Magazine article The Spectator

Sculptural Rhythms

Magazine article The Spectator

Sculptural Rhythms

Article excerpt

Moore Rodin The Henry Moore Foundation, Perry Green, Much Hadham, Hertfordshire, until 27 October One generation is usually so busy reacting against its predecessors that it can take years for a balanced appreciation of real and relative merits to emerge. Henry Moore was born in 1898, and Rodin didn't die until 1917, but they never met. All his life Moore was aware of Rodin's work, and although early on he made apprentice works influenced by Rodin, it was only when he had established his own territory as an artist that he could afford to look long and admiringly at the senior artist. Indeed, Moore came to value his work so highly that he included four sculptures and three drawings by Rodin in his own collection and was happy to be consulted over the installation of the great Rodin exhibition at the Hayward Gallery in 1970. The current exhibition - the first time the work of another has been shown beside his own in Moore's old home at Perry Green - tellingly juxtaposes sculptures and drawings by both artists in landscape and gallery settings.

Any visit to the Moore Foundation is incomplete without a tour of Hoglands, the old farmhouse in which the sculptor lived with his wife Irina and daughter Mary. In later life, Moore added a large entertaining room to the original house where he could show off his own work to prospective buyers (he was his own agent), and display his increasingly distinguished collection. The ground-floor interiors are largely unchanged.

Here, for instance, are three paintings by Courbet including a seascape, a large Vuillard and a tiny Renoir of roses, together with an Ivon Hitchens still-life. In the small sitting room at the front of the house are drawings by Daumier and a painting by Sickert entitled 'Yellow Skirt'. In the office is a large and beautiful Degas drawing of a nude and a fine ink portrait of Rodin by William Rothenstein. In the dining room, accompanying a colourful collection of china, are another substantial Vuillard, a little painting of magnolia flowers by Andre Masson and a strong portrait of Moore's mother by his friend and contemporary Raymond Coxon.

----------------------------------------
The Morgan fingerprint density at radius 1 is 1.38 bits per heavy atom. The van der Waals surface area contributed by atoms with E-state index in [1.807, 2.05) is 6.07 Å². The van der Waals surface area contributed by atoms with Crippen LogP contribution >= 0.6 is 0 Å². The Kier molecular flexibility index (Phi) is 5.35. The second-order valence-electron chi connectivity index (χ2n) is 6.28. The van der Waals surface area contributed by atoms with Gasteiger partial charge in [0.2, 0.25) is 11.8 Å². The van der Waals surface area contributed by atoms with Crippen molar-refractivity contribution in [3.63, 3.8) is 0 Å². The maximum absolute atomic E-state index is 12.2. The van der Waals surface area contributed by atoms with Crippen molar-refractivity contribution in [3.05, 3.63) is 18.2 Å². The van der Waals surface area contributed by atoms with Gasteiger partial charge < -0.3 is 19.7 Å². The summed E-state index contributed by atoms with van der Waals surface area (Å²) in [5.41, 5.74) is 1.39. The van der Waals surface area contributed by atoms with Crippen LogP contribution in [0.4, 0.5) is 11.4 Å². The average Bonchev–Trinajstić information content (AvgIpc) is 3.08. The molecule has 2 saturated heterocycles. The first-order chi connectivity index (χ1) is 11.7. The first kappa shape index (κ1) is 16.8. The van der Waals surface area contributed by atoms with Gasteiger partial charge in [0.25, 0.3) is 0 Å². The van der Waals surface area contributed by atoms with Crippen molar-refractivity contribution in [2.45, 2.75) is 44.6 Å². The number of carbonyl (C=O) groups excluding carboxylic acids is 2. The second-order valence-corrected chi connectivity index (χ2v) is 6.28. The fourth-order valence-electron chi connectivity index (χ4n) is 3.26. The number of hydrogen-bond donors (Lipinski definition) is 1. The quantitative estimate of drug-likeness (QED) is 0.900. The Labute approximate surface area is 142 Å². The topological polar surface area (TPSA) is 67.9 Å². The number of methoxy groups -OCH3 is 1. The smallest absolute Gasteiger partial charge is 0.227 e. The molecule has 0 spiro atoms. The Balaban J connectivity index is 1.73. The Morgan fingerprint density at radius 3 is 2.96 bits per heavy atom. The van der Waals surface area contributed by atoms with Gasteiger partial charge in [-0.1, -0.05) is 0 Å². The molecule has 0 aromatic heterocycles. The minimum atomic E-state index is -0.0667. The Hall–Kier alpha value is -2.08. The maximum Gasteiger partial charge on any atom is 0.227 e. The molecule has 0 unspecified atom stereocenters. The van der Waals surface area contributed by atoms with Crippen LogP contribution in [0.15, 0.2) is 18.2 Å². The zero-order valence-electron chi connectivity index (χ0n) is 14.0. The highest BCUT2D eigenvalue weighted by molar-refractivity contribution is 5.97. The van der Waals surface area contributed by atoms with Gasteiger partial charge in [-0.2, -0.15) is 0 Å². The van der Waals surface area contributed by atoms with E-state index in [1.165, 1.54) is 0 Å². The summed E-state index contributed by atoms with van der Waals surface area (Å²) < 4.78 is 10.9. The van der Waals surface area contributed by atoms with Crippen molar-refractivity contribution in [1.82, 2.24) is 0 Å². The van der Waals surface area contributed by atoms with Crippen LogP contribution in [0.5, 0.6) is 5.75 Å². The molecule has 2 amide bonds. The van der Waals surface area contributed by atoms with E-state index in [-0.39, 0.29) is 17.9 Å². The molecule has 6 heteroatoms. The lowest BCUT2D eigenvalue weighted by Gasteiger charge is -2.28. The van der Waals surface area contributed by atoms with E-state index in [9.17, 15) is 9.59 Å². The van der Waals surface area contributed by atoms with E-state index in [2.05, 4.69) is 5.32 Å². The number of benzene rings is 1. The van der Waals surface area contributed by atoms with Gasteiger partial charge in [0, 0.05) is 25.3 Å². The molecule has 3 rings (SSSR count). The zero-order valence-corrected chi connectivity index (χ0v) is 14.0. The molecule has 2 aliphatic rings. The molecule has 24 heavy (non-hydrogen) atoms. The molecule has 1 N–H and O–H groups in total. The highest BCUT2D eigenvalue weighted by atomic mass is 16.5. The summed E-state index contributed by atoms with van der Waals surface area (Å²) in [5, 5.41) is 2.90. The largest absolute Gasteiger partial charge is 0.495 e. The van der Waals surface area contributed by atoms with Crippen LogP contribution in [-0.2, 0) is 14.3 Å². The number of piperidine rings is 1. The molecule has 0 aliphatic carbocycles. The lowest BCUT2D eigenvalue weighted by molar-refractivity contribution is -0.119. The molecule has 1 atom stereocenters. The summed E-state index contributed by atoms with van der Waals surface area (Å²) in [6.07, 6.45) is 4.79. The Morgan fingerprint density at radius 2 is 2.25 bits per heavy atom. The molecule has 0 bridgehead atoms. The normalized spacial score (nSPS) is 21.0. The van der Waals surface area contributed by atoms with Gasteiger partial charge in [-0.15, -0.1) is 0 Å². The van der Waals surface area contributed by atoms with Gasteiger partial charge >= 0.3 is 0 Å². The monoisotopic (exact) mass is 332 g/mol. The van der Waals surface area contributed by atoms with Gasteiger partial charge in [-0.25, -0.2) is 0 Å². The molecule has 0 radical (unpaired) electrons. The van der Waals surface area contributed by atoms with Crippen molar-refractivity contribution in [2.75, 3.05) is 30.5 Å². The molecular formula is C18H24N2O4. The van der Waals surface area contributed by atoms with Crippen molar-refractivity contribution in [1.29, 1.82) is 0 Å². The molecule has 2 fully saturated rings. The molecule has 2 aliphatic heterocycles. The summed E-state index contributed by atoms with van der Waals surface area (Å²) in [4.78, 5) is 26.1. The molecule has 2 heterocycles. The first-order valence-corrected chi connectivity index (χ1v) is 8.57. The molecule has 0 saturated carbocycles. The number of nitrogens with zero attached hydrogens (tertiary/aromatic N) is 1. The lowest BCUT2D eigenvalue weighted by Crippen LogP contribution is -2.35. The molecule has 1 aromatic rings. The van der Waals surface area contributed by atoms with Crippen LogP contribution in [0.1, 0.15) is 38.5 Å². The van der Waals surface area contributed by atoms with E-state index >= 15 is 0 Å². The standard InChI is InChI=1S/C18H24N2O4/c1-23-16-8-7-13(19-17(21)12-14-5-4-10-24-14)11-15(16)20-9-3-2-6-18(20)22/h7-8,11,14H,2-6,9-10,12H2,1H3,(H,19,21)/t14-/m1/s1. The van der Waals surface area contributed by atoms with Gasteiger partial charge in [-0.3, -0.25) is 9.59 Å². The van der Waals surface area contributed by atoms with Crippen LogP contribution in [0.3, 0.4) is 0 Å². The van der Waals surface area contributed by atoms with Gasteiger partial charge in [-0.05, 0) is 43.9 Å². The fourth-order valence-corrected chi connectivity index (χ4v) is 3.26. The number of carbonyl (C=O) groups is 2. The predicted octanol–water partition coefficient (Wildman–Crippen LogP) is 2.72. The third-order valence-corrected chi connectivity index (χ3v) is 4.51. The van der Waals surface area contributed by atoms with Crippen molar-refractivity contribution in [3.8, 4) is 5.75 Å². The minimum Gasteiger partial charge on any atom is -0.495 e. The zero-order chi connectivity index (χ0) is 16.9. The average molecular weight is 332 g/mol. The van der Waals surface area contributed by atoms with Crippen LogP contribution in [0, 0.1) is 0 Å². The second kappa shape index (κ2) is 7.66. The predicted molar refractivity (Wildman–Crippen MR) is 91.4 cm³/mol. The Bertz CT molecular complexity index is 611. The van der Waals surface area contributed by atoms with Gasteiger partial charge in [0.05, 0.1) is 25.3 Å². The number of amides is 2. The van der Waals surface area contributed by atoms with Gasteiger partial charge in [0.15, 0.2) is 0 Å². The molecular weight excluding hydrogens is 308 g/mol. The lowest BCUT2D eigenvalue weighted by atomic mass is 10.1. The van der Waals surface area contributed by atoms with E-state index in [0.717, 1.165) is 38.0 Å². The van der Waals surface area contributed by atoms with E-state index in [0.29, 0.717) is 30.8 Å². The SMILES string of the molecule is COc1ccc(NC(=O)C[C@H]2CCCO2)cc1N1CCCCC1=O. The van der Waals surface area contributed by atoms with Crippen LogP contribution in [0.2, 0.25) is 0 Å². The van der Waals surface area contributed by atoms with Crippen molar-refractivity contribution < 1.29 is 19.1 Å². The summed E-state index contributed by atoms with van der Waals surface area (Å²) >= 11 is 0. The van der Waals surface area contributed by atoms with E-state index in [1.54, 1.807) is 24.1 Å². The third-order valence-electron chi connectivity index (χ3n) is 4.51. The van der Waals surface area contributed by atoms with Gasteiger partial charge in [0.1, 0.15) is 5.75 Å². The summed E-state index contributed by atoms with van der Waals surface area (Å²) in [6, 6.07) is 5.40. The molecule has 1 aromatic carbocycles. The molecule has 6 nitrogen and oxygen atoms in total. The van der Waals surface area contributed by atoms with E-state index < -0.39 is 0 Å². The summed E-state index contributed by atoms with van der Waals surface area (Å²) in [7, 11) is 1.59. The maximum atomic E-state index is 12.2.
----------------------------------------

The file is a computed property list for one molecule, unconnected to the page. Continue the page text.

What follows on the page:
The intimacy and naturalness of the house are enchanting.

Out in the grounds, the first sculpture to register is Moore's 'Upright Motive No 8', from 1955-6, a bony totem that seems to combine crucifix with stringed instrument and knuckle joint. This leads us down the garden to Rodin's sumptuous 'Cybele' (1905), a typically fragmentary figure (no head, only one arm), but with that sensual flow of movement that characterises so much of Rodin's work. Here he differs radically from Moore, who saw sculpture as a static mode, intended to convey weight and seriousness without the distractions of movement.

Yet it would be a great mistake to think that there is no vitality to Moore's solid forms. He may have renounced the overt evocation of movement but his work is full of sculptural rhythms and profound understanding of the human body, the very things he admired in Rodin. As he admitted, Rodin taught him a lot about the body, and particularly 'its asymmetry from every point of view'. Moore also quoted Rodin as saying that sculpture was the art of the hole and the bump, which sounds rather like a description of his own work.

Both artists were interested in metamorphosis, with bringing apparently unrelated forms together and investigating the relationship of sculpture to its surroundings.

Thus to see a group of Rodin's figures with an equal complement of Moore's is not just a chance to compare and contrast, but also to consider how each dealt with the human form in a landscape context. …

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